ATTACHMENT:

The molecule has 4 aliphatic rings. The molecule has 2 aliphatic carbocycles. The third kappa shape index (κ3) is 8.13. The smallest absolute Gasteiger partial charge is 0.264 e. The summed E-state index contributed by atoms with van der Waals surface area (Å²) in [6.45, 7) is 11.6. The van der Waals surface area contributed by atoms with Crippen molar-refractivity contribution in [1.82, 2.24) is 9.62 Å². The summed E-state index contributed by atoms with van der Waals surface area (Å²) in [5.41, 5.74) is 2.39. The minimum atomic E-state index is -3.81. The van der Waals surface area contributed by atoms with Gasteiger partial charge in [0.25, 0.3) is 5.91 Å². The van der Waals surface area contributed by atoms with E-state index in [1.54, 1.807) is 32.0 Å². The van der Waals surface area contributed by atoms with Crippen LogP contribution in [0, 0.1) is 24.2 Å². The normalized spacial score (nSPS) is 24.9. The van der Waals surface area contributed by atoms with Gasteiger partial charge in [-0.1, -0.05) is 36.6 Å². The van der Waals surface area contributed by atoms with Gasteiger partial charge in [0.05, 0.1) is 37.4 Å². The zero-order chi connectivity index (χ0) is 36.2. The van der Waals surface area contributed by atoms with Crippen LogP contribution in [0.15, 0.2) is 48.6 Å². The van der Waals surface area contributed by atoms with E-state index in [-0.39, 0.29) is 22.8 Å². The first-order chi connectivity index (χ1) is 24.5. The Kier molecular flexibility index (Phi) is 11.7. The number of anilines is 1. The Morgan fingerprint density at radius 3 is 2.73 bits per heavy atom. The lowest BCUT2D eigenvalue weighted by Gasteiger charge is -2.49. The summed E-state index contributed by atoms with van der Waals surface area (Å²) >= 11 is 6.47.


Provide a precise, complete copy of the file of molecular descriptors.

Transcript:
The molecule has 4 aliphatic rings. The molecule has 2 aliphatic carbocycles. The third kappa shape index (κ3) is 8.13. The smallest absolute Gasteiger partial charge is 0.264 e. The summed E-state index contributed by atoms with van der Waals surface area (Å²) in [6.45, 7) is 11.6. The van der Waals surface area contributed by atoms with Crippen molar-refractivity contribution in [1.82, 2.24) is 9.62 Å². The summed E-state index contributed by atoms with van der Waals surface area (Å²) in [5.41, 5.74) is 2.39. The minimum atomic E-state index is -3.81. The van der Waals surface area contributed by atoms with Gasteiger partial charge in [0.25, 0.3) is 5.91 Å². The van der Waals surface area contributed by atoms with E-state index in [1.54, 1.807) is 32.0 Å². The van der Waals surface area contributed by atoms with Crippen LogP contribution in [0, 0.1) is 24.2 Å². The normalized spacial score (nSPS) is 24.9. The van der Waals surface area contributed by atoms with Gasteiger partial charge in [-0.1, -0.05) is 36.6 Å². The van der Waals surface area contributed by atoms with Gasteiger partial charge in [0.05, 0.1) is 37.4 Å². The zero-order chi connectivity index (χ0) is 36.2. The van der Waals surface area contributed by atoms with Crippen LogP contribution in [0.15, 0.2) is 48.6 Å². The van der Waals surface area contributed by atoms with E-state index in [-0.39, 0.29) is 22.8 Å². The first-order chi connectivity index (χ1) is 24.5. The Kier molecular flexibility index (Phi) is 11.7. The number of anilines is 1. The Morgan fingerprint density at radius 3 is 2.73 bits per heavy atom. The lowest BCUT2D eigenvalue weighted by Gasteiger charge is -2.49. The summed E-state index contributed by atoms with van der Waals surface area (Å²) >= 11 is 6.47.